An Age of Kings, broadcast on the BBC between April – November 1960, was an incredibly ambitious project. All eight of William Shakespeare’s history plays were adapted in this series – across fifteen episodes – and each play (with the exception of Henry VI Part One) was split across two episodes. Broadcast live, once a fortnight, An Age of Kings served as an excellent showcase for first rate cast, many of whom (Sean Connery, Judi Dench, Julian Glover, Robert Hardy, etc) were at the start of their impressive careers.
Producer Peter Dews had joined the BBC in 1957 and one of his first productions was an adaptation of Henry V. This was a success and it paved the way towards a production of the entire cycle.
A core group of twenty or so main actors were engaged for the series. Rather like a repertory company, they would play various roles in the different plays and therefore would be central in some and more peripheral in others. Many of the actors recruited by Dews were veterans of the Old Vic and were therefore very familiar with the material. Given the live nature of the transmissions and the quick turnaround (one episode to be broadcast every fortnight, each running for between 60 and 80 minutes) this was essential.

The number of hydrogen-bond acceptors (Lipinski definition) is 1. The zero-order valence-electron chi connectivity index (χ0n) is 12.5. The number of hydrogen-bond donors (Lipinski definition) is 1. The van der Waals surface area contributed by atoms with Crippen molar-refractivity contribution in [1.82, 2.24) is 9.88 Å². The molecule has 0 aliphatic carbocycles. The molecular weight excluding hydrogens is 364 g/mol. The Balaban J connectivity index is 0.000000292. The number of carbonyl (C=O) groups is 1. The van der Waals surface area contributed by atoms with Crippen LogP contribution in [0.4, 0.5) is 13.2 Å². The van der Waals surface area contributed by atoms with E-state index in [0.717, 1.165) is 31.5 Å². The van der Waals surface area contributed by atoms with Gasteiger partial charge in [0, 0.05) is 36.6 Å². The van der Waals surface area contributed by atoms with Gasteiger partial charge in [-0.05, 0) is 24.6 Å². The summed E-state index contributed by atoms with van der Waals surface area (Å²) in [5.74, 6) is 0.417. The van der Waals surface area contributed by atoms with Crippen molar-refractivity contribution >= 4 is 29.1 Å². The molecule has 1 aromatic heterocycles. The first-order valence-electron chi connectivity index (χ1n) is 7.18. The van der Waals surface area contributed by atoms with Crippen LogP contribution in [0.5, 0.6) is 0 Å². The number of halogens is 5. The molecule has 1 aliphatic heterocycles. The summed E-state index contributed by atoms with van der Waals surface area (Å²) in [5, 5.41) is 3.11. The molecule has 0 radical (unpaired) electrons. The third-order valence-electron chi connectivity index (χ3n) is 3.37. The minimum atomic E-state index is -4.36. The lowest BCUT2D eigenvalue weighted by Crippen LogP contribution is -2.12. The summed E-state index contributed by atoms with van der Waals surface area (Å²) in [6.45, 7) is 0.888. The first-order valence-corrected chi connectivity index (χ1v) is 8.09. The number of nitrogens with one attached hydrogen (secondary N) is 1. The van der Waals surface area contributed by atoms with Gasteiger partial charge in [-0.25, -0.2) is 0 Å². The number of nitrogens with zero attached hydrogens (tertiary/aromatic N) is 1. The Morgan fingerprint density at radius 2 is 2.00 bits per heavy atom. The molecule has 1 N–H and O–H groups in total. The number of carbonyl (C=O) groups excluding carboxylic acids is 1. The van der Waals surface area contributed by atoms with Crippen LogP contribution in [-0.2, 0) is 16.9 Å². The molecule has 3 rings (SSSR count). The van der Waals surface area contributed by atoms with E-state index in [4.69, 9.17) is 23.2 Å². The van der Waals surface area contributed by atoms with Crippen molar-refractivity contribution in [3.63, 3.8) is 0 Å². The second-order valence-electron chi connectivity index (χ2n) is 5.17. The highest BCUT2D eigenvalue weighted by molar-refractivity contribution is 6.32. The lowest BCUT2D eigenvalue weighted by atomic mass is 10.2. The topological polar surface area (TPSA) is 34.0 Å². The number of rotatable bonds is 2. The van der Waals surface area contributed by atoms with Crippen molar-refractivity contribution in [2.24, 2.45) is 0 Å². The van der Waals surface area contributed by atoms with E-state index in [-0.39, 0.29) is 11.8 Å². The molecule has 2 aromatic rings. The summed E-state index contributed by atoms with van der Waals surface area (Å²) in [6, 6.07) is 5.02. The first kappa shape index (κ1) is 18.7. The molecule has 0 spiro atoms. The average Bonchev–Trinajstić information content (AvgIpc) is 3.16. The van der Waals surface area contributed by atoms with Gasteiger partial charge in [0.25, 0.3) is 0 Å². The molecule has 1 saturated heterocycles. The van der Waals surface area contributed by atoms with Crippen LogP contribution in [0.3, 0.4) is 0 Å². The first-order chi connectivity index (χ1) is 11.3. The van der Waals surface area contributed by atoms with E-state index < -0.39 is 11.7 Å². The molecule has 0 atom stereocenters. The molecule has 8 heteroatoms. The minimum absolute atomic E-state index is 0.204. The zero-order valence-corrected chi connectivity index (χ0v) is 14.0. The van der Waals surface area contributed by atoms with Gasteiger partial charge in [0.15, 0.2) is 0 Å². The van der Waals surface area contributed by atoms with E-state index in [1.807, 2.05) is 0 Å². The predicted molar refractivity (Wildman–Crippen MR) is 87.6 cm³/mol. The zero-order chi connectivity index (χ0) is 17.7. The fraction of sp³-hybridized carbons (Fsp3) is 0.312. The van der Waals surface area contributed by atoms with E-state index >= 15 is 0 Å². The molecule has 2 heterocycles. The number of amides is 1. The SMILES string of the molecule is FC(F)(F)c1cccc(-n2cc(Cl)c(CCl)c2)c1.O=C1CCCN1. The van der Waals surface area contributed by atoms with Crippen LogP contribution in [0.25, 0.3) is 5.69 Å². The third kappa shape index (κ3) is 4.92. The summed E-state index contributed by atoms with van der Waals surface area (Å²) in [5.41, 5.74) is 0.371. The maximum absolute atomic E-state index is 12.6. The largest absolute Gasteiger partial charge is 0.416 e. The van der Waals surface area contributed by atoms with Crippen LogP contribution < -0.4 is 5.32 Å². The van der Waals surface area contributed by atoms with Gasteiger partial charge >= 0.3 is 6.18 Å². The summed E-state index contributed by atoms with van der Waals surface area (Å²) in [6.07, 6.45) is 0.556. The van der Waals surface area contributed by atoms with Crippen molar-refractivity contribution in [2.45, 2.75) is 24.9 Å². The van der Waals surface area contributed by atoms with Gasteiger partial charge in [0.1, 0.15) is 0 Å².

Once production began, the actors had four days to learn their lines – and then they would have a weeks rehearsal. On transmission days there would be camera rehearsals throughout the day, before the live transmission at 9.00 pm.
Despite very favourable newspaper reviews, the series was repeated only once in the UK (in 1962). After that it remained unavailable until it was released on DVD in R1 a few years ago whilst in 2013 it was released in R2 by Illuminations Media.
Over the course of the next few weeks I’ll blog a short overview of each episode. So let’s start with episode one – The Hollow Crown.